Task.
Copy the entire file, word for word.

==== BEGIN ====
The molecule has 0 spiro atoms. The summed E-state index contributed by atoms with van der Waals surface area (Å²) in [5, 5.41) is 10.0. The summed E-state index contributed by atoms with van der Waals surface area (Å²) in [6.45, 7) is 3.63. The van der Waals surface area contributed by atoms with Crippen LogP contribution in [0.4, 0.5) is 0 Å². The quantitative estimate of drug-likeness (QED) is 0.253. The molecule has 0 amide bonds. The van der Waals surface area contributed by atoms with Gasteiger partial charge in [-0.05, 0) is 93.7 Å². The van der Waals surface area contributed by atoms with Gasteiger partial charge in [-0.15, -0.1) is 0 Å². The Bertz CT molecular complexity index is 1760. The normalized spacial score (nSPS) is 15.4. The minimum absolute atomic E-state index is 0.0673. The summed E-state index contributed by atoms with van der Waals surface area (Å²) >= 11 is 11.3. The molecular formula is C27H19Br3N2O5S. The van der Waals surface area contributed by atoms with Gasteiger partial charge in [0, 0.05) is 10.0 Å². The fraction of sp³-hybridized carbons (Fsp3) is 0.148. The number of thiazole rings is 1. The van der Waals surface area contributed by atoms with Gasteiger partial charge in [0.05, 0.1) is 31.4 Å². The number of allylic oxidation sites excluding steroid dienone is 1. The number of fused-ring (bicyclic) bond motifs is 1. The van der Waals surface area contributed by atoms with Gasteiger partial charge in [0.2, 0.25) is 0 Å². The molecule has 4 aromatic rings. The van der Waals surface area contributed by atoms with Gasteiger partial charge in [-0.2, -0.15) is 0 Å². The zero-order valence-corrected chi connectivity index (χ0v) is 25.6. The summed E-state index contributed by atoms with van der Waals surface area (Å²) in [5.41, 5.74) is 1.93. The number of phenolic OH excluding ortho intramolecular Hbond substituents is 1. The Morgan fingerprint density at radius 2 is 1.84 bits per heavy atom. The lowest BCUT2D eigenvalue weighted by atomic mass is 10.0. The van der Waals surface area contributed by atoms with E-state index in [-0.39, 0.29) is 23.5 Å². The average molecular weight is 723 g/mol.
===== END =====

The molecule has 0 spiro atoms. The summed E-state index contributed by atoms with van der Waals surface area (Å²) in [5, 5.41) is 10.0. The summed E-state index contributed by atoms with van der Waals surface area (Å²) in [6.45, 7) is 3.63. The van der Waals surface area contributed by atoms with Crippen LogP contribution in [0.4, 0.5) is 0 Å². The quantitative estimate of drug-likeness (QED) is 0.253. The molecule has 0 amide bonds. The van der Waals surface area contributed by atoms with Gasteiger partial charge in [-0.05, 0) is 93.7 Å². The van der Waals surface area contributed by atoms with Gasteiger partial charge in [-0.15, -0.1) is 0 Å². The Bertz CT molecular complexity index is 1760. The normalized spacial score (nSPS) is 15.4. The minimum absolute atomic E-state index is 0.0673. The summed E-state index contributed by atoms with van der Waals surface area (Å²) >= 11 is 11.3. The molecular formula is C27H19Br3N2O5S. The van der Waals surface area contributed by atoms with Gasteiger partial charge in [0, 0.05) is 10.0 Å². The fraction of sp³-hybridized carbons (Fsp3) is 0.148. The number of thiazole rings is 1. The van der Waals surface area contributed by atoms with Gasteiger partial charge in [0.05, 0.1) is 31.4 Å². The number of allylic oxidation sites excluding steroid dienone is 1. The number of fused-ring (bicyclic) bond motifs is 1. The van der Waals surface area contributed by atoms with Gasteiger partial charge in [0.2, 0.25) is 0 Å². The molecule has 4 aromatic rings. The van der Waals surface area contributed by atoms with Gasteiger partial charge in [-0.2, -0.15) is 0 Å². The zero-order valence-corrected chi connectivity index (χ0v) is 25.6. The summed E-state index contributed by atoms with van der Waals surface area (Å²) in [5.41, 5.74) is 1.93. The number of phenolic OH excluding ortho intramolecular Hbond substituents is 1. The Morgan fingerprint density at radius 2 is 1.84 bits per heavy atom. The lowest BCUT2D eigenvalue weighted by atomic mass is 10.0. The van der Waals surface area contributed by atoms with E-state index in [-0.39, 0.29) is 23.5 Å². The average molecular weight is 723 g/mol.